Happy crafting!

Food & Drink, Kitchen Staples

How to Grow Snow Pea Shoots Indoors

how to grow snow pea shoots indoors

Are you looking to grow snow pea shoots?  You’re in luck! Here’s a guide on how to grow snow pea shoots indoors!

Snow pea shoots are the ultimate in container gardening.  They are also one of the easiest and cheapest things in the whole world to grow.  Let me show you how to grow snow pea shoots indoors so you can see for yourself!

To be honest, I hadn’t heard of snow pea shoots before.  That was until last month when I saw them in a shop for £1.75 for a small bag.  I whipped out my phone and searched on the internet to see what they were.  I discovered that snow pea shoots would be delicious in stir-fries and salads.  And I also found that £1.75 for a bag of shoots is a bit of a rip-off when I could grow my own in a short space of time (and a small space) for much less than £1.75.

So instead I picked up a box of dried peas for the princely sum of 38p and got growing!  A third of a box of dried peas – so less than 13p – got me this bountiful crop:

how to grow snow pea shoots indoors

Here’s how to grow pea shoots so you can have a constant crop of them for not much money.  It’s pretty much fool-proof.  Even if you’re not particularly green-fingered you could do this, and it would be such a fun thing to do with kids as the peas shoot quite quickly, and then they can eat their bounty!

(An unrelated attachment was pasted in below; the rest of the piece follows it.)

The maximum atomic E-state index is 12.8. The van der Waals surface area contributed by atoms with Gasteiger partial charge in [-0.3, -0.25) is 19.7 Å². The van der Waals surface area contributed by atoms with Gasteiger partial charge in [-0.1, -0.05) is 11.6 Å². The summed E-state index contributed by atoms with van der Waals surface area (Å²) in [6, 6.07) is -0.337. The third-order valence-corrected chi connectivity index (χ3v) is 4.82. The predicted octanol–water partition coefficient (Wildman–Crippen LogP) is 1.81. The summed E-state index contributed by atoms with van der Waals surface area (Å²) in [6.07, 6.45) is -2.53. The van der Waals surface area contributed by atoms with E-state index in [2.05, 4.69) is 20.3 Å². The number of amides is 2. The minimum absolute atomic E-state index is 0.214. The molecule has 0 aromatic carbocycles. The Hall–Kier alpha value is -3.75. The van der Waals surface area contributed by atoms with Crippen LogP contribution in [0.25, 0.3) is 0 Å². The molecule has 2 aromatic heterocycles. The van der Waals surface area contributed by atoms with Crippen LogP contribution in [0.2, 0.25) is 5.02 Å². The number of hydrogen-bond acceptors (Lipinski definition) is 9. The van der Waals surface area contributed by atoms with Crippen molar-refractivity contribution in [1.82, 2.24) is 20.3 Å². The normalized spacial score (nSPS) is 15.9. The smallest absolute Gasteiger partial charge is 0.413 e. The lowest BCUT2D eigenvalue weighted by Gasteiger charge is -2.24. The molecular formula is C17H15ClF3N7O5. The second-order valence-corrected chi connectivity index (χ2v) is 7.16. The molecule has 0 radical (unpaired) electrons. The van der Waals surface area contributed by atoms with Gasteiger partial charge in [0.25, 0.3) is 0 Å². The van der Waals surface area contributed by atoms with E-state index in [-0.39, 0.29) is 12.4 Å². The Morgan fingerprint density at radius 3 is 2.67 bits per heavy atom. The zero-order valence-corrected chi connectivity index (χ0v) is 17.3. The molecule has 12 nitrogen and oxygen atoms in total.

How to Grow Snow Pea Shoots Indoors

How to Grow Pea Shoots


  • A box of dried whole peas
  • A tub – any tub will do.  Any plastic food tray such as the kind you get when you buy tomatoes or grapes will work great, and yay – recycling!
  • Compost cotton wool will also work great if you don’t have any compost – although you will need to feed your peas
  • Water


  1. To work out how many peas you need place the dried peas into the empty (soil free) tub of your choosing – ensuring the peas are densely packed in one layer only.
  2. Empty the peas into a glass of water to soak overnight.  Don’t skip this step.  We did the first time round and the peas never came to anything.
  3. The next day drain your peas and line your tub with a layer of compost or cotton wool (perhaps a centimetre thick)
  4. Add your peas.
  5. And there you go – leave on a sunny window ledge, and water when the compost or cotton wool feels a bit dry.  That’s all it takes to grow pea shoots – it really is as easy as that!  You could cover them with a clear plastic tub (again, like a fruit tray) to trap heat.  It should only take about five or six days to get to a good height, ready for eating.

This was our batch of snow pea shoots after only a day and a half:

snow pea shoots

As you can see, they shoot fast!

A little tip – if you use cotton wool you’ll need to feed the peas.  We used cotton wool and the growth of our peas stalled at a few centimeters until we fed them with some cold black rooibos tea, and then they lept up in leaps and bounds.

Once your snow pea shoots are a few inches high, cut and enjoy!  Don’t leave them too long before cutting as once they get a bit taller and the stems thicken they start to taste quite bitter, which isn’t what you want at all!

snow peas

As the internet told me, snow pea shoots are delicious in stir-fries and salads. However, I’ve also found they are tasty on pizzas, in pasta, and in sandwiches.  They taste intensely of pea, which, as a pea lover, is no bad thing.

The good thing about snow pea shoots is as they are grown indoors you can have a constant crop all year round.  After about three days into the growing cycle of the first batch simply sow another batch in another tub.

So there you go, that’s how to grow snow pea shoots indoors for under 50 pence!  Hap-pea growing! ;)

ps: other ideas to how to grow your own food cheaply!